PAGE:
On our second day of reflecting on the miracle of water from The Rock, let us switch over to looking at the water. The complaint of the week is thirst. You can die of thirst, just as last week the Israelites could have died of starvation, and the week before they all could have died, unredeemed and overworked, in Egypt. Each of these tests have been a matter of life and death. These issues are salvation issues.
We often incorrectly think of “salvation” as a once and done spiritual transaction, confusing it with “redemption”. Pesach represents our redemption, paid for by the blood of The Lamb. The Lamb dies, we live. This is why the Pesach meal is meant to be eaten “in haste”, to accentuate the need for speed—the urgency to get out of bondage and get the prerequisite of the rest of our lives over and behind us. Salvation, however, is a life-long process—a result of a struggle with our own will and Yah’s, hopefully with us losing that struggle as often as possible. The events of Shavuot reflect that process, which is why these foundational principles are so crucial for the Israelites to master. Paul is preaching the nature of The Way to Shavuot in his letter to the Philippians:
Philippians 2:13-16, “Therefore, my beloved, as you have always obeyed, so now, not only as in my presence but much more in my absence, work out your own salvation with fear and trembling, for it is God who works in you, both to will and to work for his good pleasure. Do all things without grumbling or disputing, that you may be blameless and innocent, children of God without blemish in the midst of a crooked and twisted generation, among whom you shine as lights in the world, holding fast to the word of life, so that in The Day of Messiah I may be proud that I did not run in vain or labor in vain.”
Each of these seven Shavuot lessons aren’t trivial, and Yah is purposely taking Israel the hard way, to an obscure mountain in the middle of nowhere, to make His point clear.
“I will be gracious to whom I will be gracious, and will show mercy on whom I will show mercy.” “But let him who glories glory in this: That he understands and knows Me, that I am YHWH, exercising loving-kindness, judgment, and righteousness in the earth. For in these things I delight,” says YHWH.” (Jeremiah 9:24)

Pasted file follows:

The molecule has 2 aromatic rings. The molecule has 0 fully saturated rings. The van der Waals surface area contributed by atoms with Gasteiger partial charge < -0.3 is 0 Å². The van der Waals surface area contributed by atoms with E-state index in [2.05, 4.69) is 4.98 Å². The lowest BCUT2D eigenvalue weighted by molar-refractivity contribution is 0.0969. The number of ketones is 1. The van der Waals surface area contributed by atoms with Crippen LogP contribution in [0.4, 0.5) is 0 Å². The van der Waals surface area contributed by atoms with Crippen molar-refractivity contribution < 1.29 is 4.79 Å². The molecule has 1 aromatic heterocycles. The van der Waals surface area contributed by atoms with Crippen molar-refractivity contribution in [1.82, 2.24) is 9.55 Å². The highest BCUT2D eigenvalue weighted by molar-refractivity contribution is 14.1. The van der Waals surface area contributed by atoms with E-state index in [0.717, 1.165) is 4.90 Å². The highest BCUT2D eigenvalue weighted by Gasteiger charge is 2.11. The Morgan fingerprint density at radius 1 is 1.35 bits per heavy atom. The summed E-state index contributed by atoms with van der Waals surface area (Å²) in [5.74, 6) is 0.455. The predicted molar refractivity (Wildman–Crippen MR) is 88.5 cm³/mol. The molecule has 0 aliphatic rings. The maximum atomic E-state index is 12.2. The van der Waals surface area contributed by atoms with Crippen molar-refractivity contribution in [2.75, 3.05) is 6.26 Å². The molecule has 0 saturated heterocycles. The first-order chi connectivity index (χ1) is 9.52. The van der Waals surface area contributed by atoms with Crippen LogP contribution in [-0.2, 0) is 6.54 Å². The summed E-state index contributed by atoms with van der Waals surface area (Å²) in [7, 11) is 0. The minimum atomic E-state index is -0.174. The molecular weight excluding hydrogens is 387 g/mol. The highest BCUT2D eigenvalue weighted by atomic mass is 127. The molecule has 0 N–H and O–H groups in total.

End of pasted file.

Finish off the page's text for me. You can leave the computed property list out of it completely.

He has redeemed Israel from slavery, and they need to understand that He alone is their savior, their healer, and their provider. They—we–are His precious treasure. When we thirst, no matter how dry our circumstances may seem, He is right there. Just as importantly, it’s not out of His character to take us through deserts to get us nice and thirsty. There may not be a more universal biblical metaphor then ‘living water’, representing Yah as the purest source of what sustains us when we are spiritually dry.
John 4:10-15, “Yeshua answered her, “If you knew the gift of God, and who it is that is saying to you, ‘Give me a drink,’ you would have asked him, and he would have given you living water.” The woman said to him, “Sir, you have nothing to draw water with, and the well is deep. Where do you get that living water? Are you greater than our father Jacob? He gave us the well and drank from it himself, as did his sons and his livestock.” Jesus said to her, “Everyone who drinks of this water will be thirsty again but whoever drinks of the water that I will give him will never be thirsty again. The water that I will give him will become in him a spring of water welling up to eternal life.” The woman said to him, “Sir, give me this water, so that I will not be thirsty or have to come here to draw water.””
Whoever believes in me, as the Scripture has said, ‘Out of his heart will flow rivers of living water.’” (John 7:38)
“For the Lamb in the midst of the throne will be their shepherd, and he will guide them to springs of living water, and YHWH will wipe away every tear from their eyes.” (Revelation 7:17)
“Oh YHWH, the hope of Israel, all who forsake you shall be put to shame; those who turn away from you shall be written in the earth, for they have forsaken YHWH, the fountain of living water.” (Jeremiah 17:13)
Do not expect human relationships, even the deepest as those with your spouse or children, to quench a thirst designed to be satisfied by Yah alone. Deserts are to be expected, and Yah is teaching us early on that the purist water doesn’t come from the obvious places the world advertises, but only from The Rock.